But it won't mean the coefficient on one of the steady-state determinants is negative because you are growing more slowly.

    many apologies if I have misunderstoodo you and have just commited the sin of teaching grandmother to suck eggs.

  4. n.b.

    I think interpreting growth regressions is a pig, and almost nobody seems to take them seriously as log linearisations of the neoclassical model, in which you really only have 3 things to play with

    1. a) determinants of the speed of convergence and 1. b) the distance you currently are beneath SS.

    [1.a) are not estimated but are reflected in size of coefficient on lagged income 1.b) is pinned down by current income and 3.]

    2. the exogenous steady-state growth rate.

    (that's a bit like a constant interacted with a time trend)

    3. determinants of the steady-state.

    If you take that model seriously, all those variables on the RHS of growh regression are 3., and have nothing to do with how fast you'll grow, despite that being how they are universally interpreted.

    If you then think, OK screw the neoclassical model, let's say endogenous growth is what's going on, or something else, I don't have the experience to say but I think it's something of a free for all. Incidently if you like this topic, my favorite paper is Kneller Bleaney and Gemmell:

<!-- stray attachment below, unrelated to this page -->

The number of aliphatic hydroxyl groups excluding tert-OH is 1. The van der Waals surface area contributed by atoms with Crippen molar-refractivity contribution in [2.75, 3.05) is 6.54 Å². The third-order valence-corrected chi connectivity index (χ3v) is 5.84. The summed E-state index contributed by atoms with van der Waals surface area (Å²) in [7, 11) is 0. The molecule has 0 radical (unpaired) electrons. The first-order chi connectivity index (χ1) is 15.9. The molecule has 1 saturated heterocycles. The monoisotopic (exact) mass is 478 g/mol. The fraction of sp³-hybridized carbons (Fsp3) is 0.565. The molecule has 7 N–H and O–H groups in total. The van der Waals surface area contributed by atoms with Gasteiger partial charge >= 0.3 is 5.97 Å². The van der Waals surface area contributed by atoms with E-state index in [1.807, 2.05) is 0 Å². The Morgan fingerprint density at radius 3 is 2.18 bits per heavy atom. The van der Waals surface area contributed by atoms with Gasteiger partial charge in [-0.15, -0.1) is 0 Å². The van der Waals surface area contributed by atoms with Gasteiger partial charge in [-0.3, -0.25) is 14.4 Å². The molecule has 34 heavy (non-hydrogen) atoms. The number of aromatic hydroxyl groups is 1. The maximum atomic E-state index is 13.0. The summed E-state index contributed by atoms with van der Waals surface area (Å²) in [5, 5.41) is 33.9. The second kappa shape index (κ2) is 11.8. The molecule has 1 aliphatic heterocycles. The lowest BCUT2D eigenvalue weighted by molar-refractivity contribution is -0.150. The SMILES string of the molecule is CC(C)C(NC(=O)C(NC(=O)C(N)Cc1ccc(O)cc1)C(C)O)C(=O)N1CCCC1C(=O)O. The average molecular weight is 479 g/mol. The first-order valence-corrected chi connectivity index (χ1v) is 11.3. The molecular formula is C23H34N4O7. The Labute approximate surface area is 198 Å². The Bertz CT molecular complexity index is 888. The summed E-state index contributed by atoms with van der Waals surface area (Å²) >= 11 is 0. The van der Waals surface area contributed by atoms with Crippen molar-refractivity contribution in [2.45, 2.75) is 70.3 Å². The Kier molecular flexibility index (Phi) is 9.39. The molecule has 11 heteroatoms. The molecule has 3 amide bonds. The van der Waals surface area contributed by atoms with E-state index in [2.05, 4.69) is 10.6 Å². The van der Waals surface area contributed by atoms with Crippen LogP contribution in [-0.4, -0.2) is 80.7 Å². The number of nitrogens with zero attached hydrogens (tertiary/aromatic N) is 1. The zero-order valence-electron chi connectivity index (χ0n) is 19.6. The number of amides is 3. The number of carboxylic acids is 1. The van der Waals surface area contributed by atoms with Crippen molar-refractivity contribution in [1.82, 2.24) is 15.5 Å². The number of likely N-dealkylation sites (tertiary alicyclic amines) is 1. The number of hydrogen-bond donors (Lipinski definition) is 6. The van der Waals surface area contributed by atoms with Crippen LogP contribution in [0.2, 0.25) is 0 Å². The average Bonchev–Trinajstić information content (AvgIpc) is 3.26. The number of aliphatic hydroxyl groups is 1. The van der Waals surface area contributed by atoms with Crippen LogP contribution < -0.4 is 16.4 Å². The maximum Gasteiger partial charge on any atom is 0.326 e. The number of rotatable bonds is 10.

5. Hannu Tanninen9:02 AM

    Since Joel Slemrod's excellent paper in Brookings Papers of Economic Activity 1995 there is ongong debate about this subject. I can understant why M. Henrekson is very careful in his suggestions: because his previous papers about the subject with Stefan Fölster has got quite a lot critique from other Swedish economists (see Agell et al. 2006 European economic review p. 211-218). The related question is why the Nordic countries (e.g. Denmark, Norway, Sweden and Finland) with a BIG government have been so successfull what regards to prosperity and equality?

  6. The Heritage Foundation does something similar by plotting GDP growth against its 'Index of Economic Freedom'. Its 'Index' consists of 10 separate components. It was easy to use the data and back out which components had positive or negative correlations. Freedom from high taxes actually had a negative correlation (higher taxes -> higher growth), albeit a small one. Far and away the most important factors were corruption and protection of property rights. It does not take a genius to see how corrupt societies with loose regard for individual property rights stunts growth.

    If you're looking at data and it takes mental gymnastics to prove your point, you might be lying to yourself.

    It's not a lot of government or a little government that dictates things, it's bad and good government.